Significant increase in top marks awarded to Leaving Cert agricultural science students

There was a significant increase in the percentage of top marks received by Leaving Certificate agricultural science students this year compared to 2019.

There was much excitement along with nerves for some 60,000 students who received the results of their Leaving Cert yesterday (Monday, September 7).

The overall number of students due to sit the examinations in 2020 was 60,419. However, due to the disruption caused by the Covid-19 pandemic, calculated grades were issued to students.

According to the CAO, of the 60,419, 7,371 students did higher level agricultural science along with 1,129 doing ordinary level.

This compares to a total of 58,787 students who sat the Leaving Cert in 2019, with 6,604 doing higher level agricultural science and 1,141 doing ordinary level. This shows an overall increase in the amount of students who did the subject for Leaving Cert, with the total for 2020 being 8,500, compared to 7,745 in 2019.

Students receive grades in the format of H1 to H8 for higher level subjects and O1 to O8 for ordinary level subjects. In higher level, H1 is the highest grade that can be attained, while H8 is the lowest. In ordinary level, O1 is the highest and O8 is the lowest.

9.1% of students doing higher level agricultural science achieved a H1 this year, compared to 5% last year. 15.9% received a H2, up from 12.2% in 2019.

There was also a significant decrease in those who received lower grades – 0.8% received a H8 in 2020 compared to 7.3% in 2019. 2.9% received a H7, down from 12.7% the previous year.

At ordinary level, it is recorded that no students received an O1 in both 2018 and 2019; whereas in 2020, 0.8% received that grade. There was also a jump in the amount of H2s received, with 5.9% in 2020, up from 0.8% in 2019 and 0.6% in 2018.

Agriculture Courses In 2019

This year, the average marks across all subjects and at all levels in the Leaving Cert increased on average by 4.4% on last year. It is likely that this may lead to a CAO points increase for some courses.

Friday (September 11) will be the next big day for academic hopefuls around the country as Round One CAO offers will be available online from 2:00pm. There are a total of 78,168 applicants awaiting admission to third-level colleges through the CAO process.

AgriLand found earlier in the summer that the interest in third-level agriculture-related courses had dropped in 2020 compared to 2019.

One of the most significant differences this year is the 5% decrease in applicants opting for a Level 8 agricultural course as their first preference. There were 24 less applicants in 2020, bringing the figure down from 471 in 2019 to 447 in 2020.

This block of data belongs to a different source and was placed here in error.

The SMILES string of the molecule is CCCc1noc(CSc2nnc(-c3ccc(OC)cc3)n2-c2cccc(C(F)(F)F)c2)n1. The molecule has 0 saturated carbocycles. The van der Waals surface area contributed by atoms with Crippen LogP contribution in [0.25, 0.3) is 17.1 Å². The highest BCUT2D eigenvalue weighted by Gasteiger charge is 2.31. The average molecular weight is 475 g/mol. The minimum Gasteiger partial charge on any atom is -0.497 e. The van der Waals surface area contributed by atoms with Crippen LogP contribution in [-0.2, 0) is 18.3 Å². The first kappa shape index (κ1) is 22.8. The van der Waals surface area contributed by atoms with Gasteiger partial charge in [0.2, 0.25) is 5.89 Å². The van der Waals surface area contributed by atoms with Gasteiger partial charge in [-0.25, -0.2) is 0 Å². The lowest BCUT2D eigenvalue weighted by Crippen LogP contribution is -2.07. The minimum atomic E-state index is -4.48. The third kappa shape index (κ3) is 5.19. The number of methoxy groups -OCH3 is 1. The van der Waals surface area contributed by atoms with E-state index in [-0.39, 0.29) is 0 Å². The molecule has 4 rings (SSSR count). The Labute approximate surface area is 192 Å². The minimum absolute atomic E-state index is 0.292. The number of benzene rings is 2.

There was a decrease of 2% in applicants mentioning an agricultural course further down their list, with this year’s number standing at 2,344 compared to 2,395 last year.

There was also less interest in Level 7/6 agricultural courses, with a 3% decrease in first preferences and a 5% decrease in total mentions.

However, the numbers for Level 8 veterinary courses are more positive, seeing an increase of 78 applicants putting a veterinary course on the top of their list, bringing last year’s figure from 886 to 946 this year, an increase of 9%.

Teacher raises concerns over curriculum

Meanwhile, an agricultural science teacher has raised concerns over current sixth-year students finishing the subject’s curriculum in time for Leaving Cert 2021.

Eddie Holton teaches agricultural science to second-level students at the Maynooth Education Campus.

Students have been out of the classroom since March due to the Covid-19 pandemic, limiting their access to resources to do their chemistry experiments, music practice, history essays in libraries, and so on.

But, why is there commotion over how agricultural science students have specifically been impacted by the closure of schools?

Holton is raising concerns over the coming academic year – the potential that students’ capacity to complete practical projects will be inhibited by Covid-19.

I can talk in a classroom until the cows come home but the effect will never be to the extent of when the students get to go out and see the farm for themselves.

The new agricultural science curriculum was brought on board last year. Along with the limits of the pandemic, teaching was made even more difficult by delays in accessing the brief – which was only made available to teachers in December of 2020, when it was meant to be provided in September.